‘User Fee’ outrage simmers
Within a few months, the nation’s capital city will be
crawling with tourists — especially student groups — hop-scotching as
sightseers between public monuments and galleries and museums maintained
by their government.
Freeze frame that picture right there, then add this:
Several hundred of these visitors are stopped at the
entrance to the White House and asked at the door if they’ve paid their
"user fee" for access to "the people’s house."
Not if the trend to "user fees" continues in
Members of Congress, now aided by Bush budget writers, are
shifting more responsibility for costs of operating and maintaining public
properties to "user fees" and away from the general federal
budget that has been the traditional succor for national historic and
So, why not "user fees" for visiting the White
House, the Washington Monument, the U.S. Mint, the U.S. Capitol, the
Lincoln and Jefferson memorials, Arlington Cemetery? (You can bet your
last dollar that members of Congress won’t levy a "user fee"
on themselves for the parking spaces at Reagan National Airport reserved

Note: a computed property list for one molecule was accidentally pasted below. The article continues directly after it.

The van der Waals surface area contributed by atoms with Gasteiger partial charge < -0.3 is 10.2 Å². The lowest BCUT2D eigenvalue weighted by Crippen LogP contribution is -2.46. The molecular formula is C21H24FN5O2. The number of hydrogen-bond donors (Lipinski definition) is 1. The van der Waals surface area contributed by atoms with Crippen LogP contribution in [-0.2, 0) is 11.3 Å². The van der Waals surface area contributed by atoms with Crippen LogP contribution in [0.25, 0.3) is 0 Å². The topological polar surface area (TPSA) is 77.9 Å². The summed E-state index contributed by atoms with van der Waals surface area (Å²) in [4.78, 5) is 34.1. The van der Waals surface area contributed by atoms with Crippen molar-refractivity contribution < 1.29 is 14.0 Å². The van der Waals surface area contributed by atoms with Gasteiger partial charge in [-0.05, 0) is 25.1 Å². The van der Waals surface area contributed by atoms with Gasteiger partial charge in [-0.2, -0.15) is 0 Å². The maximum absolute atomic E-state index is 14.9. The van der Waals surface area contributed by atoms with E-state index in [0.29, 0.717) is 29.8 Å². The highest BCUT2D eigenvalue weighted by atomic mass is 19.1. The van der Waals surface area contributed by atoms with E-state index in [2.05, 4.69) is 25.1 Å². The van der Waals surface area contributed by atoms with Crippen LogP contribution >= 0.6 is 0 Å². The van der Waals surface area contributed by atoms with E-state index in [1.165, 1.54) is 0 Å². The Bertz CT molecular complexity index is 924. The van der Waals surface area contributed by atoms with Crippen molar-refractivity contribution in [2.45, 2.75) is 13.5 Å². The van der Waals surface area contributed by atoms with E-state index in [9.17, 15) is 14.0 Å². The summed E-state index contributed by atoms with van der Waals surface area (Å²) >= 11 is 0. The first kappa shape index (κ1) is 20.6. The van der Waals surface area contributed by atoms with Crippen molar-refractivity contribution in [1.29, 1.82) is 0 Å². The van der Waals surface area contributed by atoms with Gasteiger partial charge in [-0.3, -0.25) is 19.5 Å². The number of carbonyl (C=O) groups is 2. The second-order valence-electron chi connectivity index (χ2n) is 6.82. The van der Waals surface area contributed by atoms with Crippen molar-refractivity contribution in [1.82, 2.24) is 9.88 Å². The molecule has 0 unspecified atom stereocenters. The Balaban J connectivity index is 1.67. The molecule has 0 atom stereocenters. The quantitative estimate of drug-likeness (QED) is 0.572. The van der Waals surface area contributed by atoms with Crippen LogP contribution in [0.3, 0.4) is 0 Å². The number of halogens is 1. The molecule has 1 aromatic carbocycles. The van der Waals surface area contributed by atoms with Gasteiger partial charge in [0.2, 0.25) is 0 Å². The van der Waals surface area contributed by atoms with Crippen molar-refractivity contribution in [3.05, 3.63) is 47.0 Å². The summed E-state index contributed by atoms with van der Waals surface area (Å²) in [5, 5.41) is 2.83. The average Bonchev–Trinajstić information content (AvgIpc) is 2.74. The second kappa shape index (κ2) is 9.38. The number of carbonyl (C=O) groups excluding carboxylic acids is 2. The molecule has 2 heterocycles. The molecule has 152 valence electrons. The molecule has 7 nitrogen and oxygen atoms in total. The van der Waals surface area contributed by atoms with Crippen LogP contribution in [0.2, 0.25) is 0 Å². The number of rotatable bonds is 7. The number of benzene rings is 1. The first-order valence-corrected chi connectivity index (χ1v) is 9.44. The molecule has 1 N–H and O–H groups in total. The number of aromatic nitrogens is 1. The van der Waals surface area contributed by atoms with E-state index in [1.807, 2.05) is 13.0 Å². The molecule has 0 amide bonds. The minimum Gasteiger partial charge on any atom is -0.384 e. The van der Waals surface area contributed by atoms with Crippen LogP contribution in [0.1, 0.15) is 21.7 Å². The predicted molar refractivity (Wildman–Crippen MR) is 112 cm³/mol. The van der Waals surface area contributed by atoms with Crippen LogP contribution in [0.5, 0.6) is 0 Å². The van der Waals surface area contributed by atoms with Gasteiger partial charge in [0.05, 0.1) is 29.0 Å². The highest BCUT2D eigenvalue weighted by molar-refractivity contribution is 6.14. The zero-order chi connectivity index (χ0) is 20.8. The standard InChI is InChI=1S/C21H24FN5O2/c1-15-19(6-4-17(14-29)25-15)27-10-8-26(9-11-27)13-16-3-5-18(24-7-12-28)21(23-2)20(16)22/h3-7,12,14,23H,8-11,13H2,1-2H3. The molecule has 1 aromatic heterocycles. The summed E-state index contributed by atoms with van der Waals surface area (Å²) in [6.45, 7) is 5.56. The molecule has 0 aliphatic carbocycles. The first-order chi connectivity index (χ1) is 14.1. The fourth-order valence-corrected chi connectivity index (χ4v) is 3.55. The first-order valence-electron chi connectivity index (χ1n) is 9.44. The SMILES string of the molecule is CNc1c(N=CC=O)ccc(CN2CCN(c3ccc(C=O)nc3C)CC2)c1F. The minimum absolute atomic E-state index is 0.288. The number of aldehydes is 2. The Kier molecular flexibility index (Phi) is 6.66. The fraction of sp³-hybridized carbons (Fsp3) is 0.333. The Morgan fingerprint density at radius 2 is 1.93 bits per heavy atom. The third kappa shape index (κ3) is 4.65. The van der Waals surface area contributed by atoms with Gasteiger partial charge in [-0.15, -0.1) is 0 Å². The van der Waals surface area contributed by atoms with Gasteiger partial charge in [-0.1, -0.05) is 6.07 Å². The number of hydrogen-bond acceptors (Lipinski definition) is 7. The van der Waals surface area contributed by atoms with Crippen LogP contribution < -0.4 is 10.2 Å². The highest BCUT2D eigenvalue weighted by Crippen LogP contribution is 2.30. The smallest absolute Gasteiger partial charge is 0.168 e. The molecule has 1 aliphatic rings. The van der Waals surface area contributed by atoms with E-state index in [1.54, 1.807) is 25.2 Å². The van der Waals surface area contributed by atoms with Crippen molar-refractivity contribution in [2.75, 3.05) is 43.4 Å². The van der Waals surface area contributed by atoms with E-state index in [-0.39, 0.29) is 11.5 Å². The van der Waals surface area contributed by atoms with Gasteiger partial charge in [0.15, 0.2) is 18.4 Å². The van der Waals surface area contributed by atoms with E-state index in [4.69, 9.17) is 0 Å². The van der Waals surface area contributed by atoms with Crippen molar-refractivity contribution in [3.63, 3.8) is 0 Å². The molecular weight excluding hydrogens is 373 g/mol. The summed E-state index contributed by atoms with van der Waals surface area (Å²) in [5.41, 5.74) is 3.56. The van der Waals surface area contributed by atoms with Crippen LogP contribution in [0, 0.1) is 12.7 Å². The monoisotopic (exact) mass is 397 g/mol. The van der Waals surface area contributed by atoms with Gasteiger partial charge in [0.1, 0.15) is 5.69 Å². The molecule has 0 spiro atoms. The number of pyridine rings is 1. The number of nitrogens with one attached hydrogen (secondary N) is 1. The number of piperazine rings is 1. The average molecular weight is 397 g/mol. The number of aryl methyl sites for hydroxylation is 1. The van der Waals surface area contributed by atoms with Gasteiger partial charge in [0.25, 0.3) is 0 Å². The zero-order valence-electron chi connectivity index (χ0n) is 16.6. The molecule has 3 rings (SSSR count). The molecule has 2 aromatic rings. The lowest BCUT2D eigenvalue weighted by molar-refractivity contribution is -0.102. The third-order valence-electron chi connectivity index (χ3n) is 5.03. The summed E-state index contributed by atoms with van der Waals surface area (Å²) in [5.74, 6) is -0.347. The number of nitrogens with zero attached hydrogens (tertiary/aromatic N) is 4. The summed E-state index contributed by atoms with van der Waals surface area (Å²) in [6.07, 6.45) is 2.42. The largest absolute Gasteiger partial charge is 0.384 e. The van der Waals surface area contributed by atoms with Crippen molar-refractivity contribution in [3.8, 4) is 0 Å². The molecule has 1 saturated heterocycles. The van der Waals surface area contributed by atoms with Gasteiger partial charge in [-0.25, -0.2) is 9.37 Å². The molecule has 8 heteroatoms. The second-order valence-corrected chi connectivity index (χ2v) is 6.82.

"User fees" for merely hiking on public lands in
the West began as a three-year test. Now it’s nearly five years old —
a sure sign the "test" is here to stay.
Because Congress has been choking off appropriations, the
Forest and National Park services have been compelled to use "user
fees" not for the promised improvement of federal lands but for
As Seattle Times columnist Ron Judd discovered
while poking through government reports, the Forest Service collected
$88.4 million in user fees last year, spending $67.5 million, of which
more than 80 percent went to "repair and maintenance, interpretation
and signing, facility enhancement, fee collection and annual operation
Judd’s peek at the National Park Service’s ledger
showed this — of $133 million collected in user fees last year, 21
percent alone ($27.7 million) was spent just on collecting the fees.
Incidentally, the reports showed that user fee collections have been
dropping since the "test" began.
Public resentment is boiling over user fees to simply
enjoy public lands.
It’s bound to explode into a seething geyser of public
rage when the user fee "test" moves into the next phase —
prosecution of hapless taxpayers who haven’t bought their passes and are
caught strolling in a tranquil woodland with their children and pet dog.
Meanwhile, while Congress saddles taxpayers with user fees
to simply enjoy their own lands, Washington’s politicians continue to
coddle influential industries with indefensibly low and obsolete
extraction fees on minerals they harvest from public lands and then
transform into billions of dollars in profits.